join us for

Archive for August, 2010|Monthly archive page

men are sexual+women are emotional=recipe for disaster?

In gender roles, marriage, relationships on August 21, 2010 at 12:15 pm

Growing up, one of the messages I received about relationships, directly or indirectly, from numerous books and chapel speakers was that a man’s greatest need was sex and a woman’s greatest need was emotional security and support. Sound familiar? These messages were purportedly trying to help each sex understand the other, so that they could achieve a harmonious relationship, but the tone often seemed to suggest that both sexes had to “put up” with the other’s needs in order to get their own.

Unfortunately, this kind of language makes it all too easy for men and women to reduce their identities to specific types or roles and also allows each sex to judge the other based on stereotypes. Having spent three years working with university students, aside from having been one myself, I’ve heard more than my share of worries and frustration about guys “crossing the line” or “only thinking about one thing” and girls being “so emotional and irrational” and “clingy”. This not only makes each sex sensitive toward those issues, it also makes guys who are very aware of their emotions and girls who are very aware of their sexuality feel awkward at best and like something is wrong with them at worst.

Moreover, even if its true that men are more sexual and women are more emotional, going into a relationship with that mindset will probably only lead to frustration with neither partner really getting what they need. Men will expect sexual fulfillment from someone who has not cultivated an understanding of and appreciation for sexuality and women will expect emotional fulfillment from someone who has not cultivated an understanding of and appreciation for emotion. This sounds like a recipe for disaster to me.

Ultimately, I don’t think this kind of language is useful to individuals or couples. Why do we need to label and categorize so definitively? You are handicapped if you do not see yourself as both a sexual and an emotional being, whether you’re male or female. To be a holistic human being, both aspects of yourself must be understood, accepted and integrated in your identity.

What’s your experience with this kind of language? Are these categories useful to you?

J.S.

Advertisements

sex-ed

In body, what I was taught on August 12, 2010 at 12:26 pm

My formal sex-ed consisted of exactly one week in Junior High. We filled out the obligatory anatomical charts and if we didn’t already know where babies came from, they let us know. That was about the sum total, other than the fairly regular chapel sessions about waiting until marriage.

When I look back at how my Christian high school treated sex two words come to mind: shame and embarrassment. Our bodies were out to betray us and we had better make sure that didn’t happen.

Sex was applauded as a beautiful thing in the context of marriage, to build intimacy and to make babies. No one really wanted to talk about how desire and pleasure are part of being human and powerful and very enjoyable.

I wonder what would have happened if my sex-ed teachers had celebrated our bodies, praising them for how beautiful and mysterious and powerful they are and asking us to use them wisely, instead of exhorting us on their dangers. I probably would have made all the same decisions I did about my sexuality, but I would have made those decisions from a place of confidence and empowerment, rather than from fear or anxiety.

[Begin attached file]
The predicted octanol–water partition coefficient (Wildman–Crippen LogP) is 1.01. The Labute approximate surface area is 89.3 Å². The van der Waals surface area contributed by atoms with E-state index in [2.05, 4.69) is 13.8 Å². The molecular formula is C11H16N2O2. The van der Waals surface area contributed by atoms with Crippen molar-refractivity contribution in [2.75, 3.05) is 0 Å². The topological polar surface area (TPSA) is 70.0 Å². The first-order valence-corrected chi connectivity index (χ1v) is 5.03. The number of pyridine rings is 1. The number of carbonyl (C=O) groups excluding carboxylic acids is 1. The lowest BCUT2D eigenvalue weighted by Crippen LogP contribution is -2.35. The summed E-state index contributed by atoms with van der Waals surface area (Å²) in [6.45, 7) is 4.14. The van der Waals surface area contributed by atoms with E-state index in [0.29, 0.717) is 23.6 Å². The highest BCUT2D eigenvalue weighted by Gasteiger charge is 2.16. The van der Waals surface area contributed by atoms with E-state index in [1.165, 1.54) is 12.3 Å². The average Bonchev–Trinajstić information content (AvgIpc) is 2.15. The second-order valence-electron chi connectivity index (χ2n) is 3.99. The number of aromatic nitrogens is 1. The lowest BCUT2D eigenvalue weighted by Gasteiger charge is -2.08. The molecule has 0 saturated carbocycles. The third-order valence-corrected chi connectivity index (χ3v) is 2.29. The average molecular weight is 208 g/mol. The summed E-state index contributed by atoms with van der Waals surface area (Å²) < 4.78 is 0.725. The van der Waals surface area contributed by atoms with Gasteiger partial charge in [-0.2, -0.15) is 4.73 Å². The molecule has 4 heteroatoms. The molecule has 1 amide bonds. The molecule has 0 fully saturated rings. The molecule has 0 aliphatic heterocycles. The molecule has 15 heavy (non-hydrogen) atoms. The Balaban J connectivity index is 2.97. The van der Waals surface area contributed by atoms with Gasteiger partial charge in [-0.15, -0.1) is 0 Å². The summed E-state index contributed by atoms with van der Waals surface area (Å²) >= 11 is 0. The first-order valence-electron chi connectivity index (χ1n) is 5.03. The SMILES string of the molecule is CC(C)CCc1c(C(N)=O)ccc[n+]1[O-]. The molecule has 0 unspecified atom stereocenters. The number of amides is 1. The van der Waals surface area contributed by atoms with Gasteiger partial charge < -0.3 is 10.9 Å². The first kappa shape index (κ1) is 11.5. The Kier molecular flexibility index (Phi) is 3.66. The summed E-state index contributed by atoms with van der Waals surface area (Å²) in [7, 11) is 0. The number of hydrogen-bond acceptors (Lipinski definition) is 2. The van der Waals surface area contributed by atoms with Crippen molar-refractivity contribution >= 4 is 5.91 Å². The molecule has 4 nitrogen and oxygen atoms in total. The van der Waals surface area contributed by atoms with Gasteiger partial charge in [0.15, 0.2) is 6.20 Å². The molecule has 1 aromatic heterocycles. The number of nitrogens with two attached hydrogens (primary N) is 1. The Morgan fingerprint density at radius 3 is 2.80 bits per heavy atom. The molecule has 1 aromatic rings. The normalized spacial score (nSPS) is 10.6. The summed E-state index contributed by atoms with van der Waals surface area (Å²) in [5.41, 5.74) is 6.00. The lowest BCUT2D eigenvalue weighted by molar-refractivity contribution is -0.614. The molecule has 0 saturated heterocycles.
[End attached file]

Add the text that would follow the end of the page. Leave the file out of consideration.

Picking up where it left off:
What did you get out of your sex-ed? I’d love to know.

J.S.

what you’ll find

In personal on August 9, 2010 at 6:47 pm

Now that you know why we’re here, we thought we’d let you know what you can expect to find. Here’s a taste of what’s to come:

Spirituality: clearly this is a big part of why we’re here given the title of this blog. We think the connection and interaction between (any kind of) faith and sexuality deserves a lot of exploration and discussion.

Self-knowledge: by self-knowledge we mean everything from getting to know your own body better to knowing your own mind and heart. Yes, this will include frank (and celebratory) conversations around female anatomy.

Relationships: ah, love. And lack thereof. And drama. And joy. We’ll be writing about communication, dating, marriage, gender roles and all those hot button questions like, “how far is too far?” and “what would Jesus do?”

Interviews: we know we aren’t the only ones that love to talk about sex and faith, so we’ll have a line-up of fascinating perspectives and stories from a wide variety of women. Let us know if you’re available for us to interview!

Book reviews: we love to read. You know what’s awesome about reading? Coming across new and interesting ideas. Don’t worry, our book reviews will be short and sweet to let you get back to your own reading.

And along the way, I’m sure we’ll be throwing in personal rants and raves and little snippets of interesting sex and faith related items. Excited? Don’t want to miss any of the fun? Subscribe to our blog via RSS or email or follow us on twitter and you’ll get it all.

Why we’re here

In personal on August 1, 2010 at 10:11 pm

We felt that authentic conversation around sexuality was severely lacking in the Christian subculture we’ve experienced.

We love talking about what makes us human, especially the parts that are difficult to pin down, like spiritually and sexuality.

We want to engage with other young women on issues of identity and body in a constructive, thoughtful and yes, empowering way.

We want to provide a space where all the questions you’ve never dared to ask are welcomed and treated with respect.

We want to continue to explore the myriad of ways family, religion and culture influence the way we interact with our sexuality.

Hello world!

In personal on August 1, 2010 at 7:52 pm

We’re finally here and ready to begin this adventure!